Will Taiwan sale curb China's buildup?
Bush agrees to sell Taiwan a robust arms package, but not most-advanced systems.
WASHINGTON — In deferring the sale of highly sophisticated US destroyers to Taiwan, President Bush has shown a degree of prudence in handling a sensitive juncture in America's China policy.
To be sure, China is fuming over the sales Mr. Bush sanctioned yesterday - four Kidd-class destroyers, a dozen antisubmarine aircraft, diesel submarines, and other technology - the most robust US arms package for Taiwan in nearly a decade, experts say.
Yet by postponing sales of the most advanced weapon systems on Taipei's wish list, Bush created a clear incentive for China to reduce its military buildup - including some 300 short-range ballistic missiles - along the coast opposite Taiwan. At the same time, as during the China spy-plane crisis, Bush staked out a middle road between hawks and moderate policymakers inside and outside his administration.
"They have opted, if not to punt, at least to exercise some caution," says Jonathan Pollack, a China expert at the Naval War College in Newport, R.I.
Conservative Republicans on Capitol Hill have urged Bush to radically upgrade US military ties and arms sales to Taiwan, including by providing Taipei with Aegis radar-equipped Arleigh Burke class destroyers.
"Given China's military buildup and increasing verbal threats, there can be no legal justification for denying items such as the Aegis," as the Clinton administration did for the past three years, urged a published report this month by the top Republican Asia expert on the Senate Foreign Relations Committee.
Yet Bush's arms-sales decision appears to follow more closely the advice of moderate China policymakers who had called for him to hold off on the sale of the most advanced weapons systems.
Experts differ over whether the Bush strategy of more measured arms sales this year will lead China to curb its military deployments opposite Taiwan. Chinese military leaders may "look at their acquisition options differently," knowing that "if their missile deployments proceed at the current rate, they cannot anticipate restraint in US arms sales to Taiwan," says Mr. Pollack.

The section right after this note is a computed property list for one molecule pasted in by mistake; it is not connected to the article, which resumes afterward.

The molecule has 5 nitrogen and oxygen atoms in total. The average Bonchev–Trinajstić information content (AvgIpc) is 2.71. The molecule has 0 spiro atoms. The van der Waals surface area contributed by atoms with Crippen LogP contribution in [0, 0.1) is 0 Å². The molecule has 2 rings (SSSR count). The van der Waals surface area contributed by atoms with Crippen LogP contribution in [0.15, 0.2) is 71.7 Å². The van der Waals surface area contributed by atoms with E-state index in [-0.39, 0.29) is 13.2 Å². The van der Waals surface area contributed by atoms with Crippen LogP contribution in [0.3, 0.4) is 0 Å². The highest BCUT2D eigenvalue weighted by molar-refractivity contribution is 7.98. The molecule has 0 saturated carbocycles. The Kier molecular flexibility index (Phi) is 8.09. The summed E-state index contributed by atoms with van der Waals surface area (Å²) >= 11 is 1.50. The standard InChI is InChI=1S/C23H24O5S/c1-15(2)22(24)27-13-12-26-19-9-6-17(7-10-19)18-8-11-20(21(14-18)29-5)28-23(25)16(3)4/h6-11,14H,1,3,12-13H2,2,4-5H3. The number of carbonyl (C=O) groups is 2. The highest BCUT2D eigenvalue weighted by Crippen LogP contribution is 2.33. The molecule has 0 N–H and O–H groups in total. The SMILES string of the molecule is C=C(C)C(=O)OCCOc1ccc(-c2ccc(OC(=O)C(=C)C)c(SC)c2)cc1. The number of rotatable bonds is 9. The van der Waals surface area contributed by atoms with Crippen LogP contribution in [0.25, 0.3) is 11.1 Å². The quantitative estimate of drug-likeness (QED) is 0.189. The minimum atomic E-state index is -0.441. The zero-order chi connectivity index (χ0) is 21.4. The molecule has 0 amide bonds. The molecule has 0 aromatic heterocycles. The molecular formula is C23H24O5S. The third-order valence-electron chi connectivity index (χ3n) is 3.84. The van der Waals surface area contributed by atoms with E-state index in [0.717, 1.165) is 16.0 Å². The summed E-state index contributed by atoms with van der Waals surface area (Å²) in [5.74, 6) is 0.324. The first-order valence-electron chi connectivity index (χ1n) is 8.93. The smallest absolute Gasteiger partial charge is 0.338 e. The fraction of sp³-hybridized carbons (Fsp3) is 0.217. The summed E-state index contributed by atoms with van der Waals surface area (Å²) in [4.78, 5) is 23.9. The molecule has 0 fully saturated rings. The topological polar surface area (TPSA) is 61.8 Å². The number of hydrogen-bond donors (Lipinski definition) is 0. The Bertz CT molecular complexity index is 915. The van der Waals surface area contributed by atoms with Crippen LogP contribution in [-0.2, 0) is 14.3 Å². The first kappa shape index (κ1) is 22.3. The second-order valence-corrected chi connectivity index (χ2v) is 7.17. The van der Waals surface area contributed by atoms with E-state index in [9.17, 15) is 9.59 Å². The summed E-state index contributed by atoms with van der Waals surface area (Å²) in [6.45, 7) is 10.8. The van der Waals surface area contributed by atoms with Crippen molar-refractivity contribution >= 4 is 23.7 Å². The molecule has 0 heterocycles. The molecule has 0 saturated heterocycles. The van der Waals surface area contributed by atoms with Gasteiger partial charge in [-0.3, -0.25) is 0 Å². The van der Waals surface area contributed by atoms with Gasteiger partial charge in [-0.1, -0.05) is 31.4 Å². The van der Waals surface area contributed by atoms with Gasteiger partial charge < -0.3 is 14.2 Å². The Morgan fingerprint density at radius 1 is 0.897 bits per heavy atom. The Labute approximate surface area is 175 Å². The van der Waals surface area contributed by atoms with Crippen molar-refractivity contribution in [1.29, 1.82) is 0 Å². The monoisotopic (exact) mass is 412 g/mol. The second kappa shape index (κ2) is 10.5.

Yet others suggest that the latest round of US arms sales will more likely legitimize the buildup of China's military. "I don't see in the PLA [People's Liberation Army] the sort of perspective that will lead to restraint," says Bates Gill, director of the Center for Northeast Asian Policy Studies at the Brookings Institution here.
The US sales of Kidd-class destroyers, P-3 maritime search and antisubmarine aircraft, and possibly European-designed diesel submarines are expected to significantly enhance Taiwan's ability to defend itself against China.
Also significant, if less visible, is the training, logistics assistance, and other know-how Washington will provide to help Taiwan use the more sophisticated weapons systems, thus signaling "a deeper degree of cooperation" between the Taiwan and US militaries that is likely to worry Beijing, says Bates.
Beijing, which since 1949 has considered Taiwan a renegade province, has threatened to use force in reunifying the island of 23 million people with the Chinese mainland. Taiwan's self-defense capacity has depended heavily on US weapons sales.
China immediately lodged a strong protest against the latest sales, hinting they could cause "new harm" to Sino-US ties. In Beijing, Foreign Ministry spokeswoman Zhang Qiyue said the arms transfer would constitute "a serious violation of Chinese sovereignty ... and give rise to tensions across the Taiwan Straits."
Staff writer Robert Marquand contributed from Beijing.
(c) Copyright 2001. The Christian Science Monitor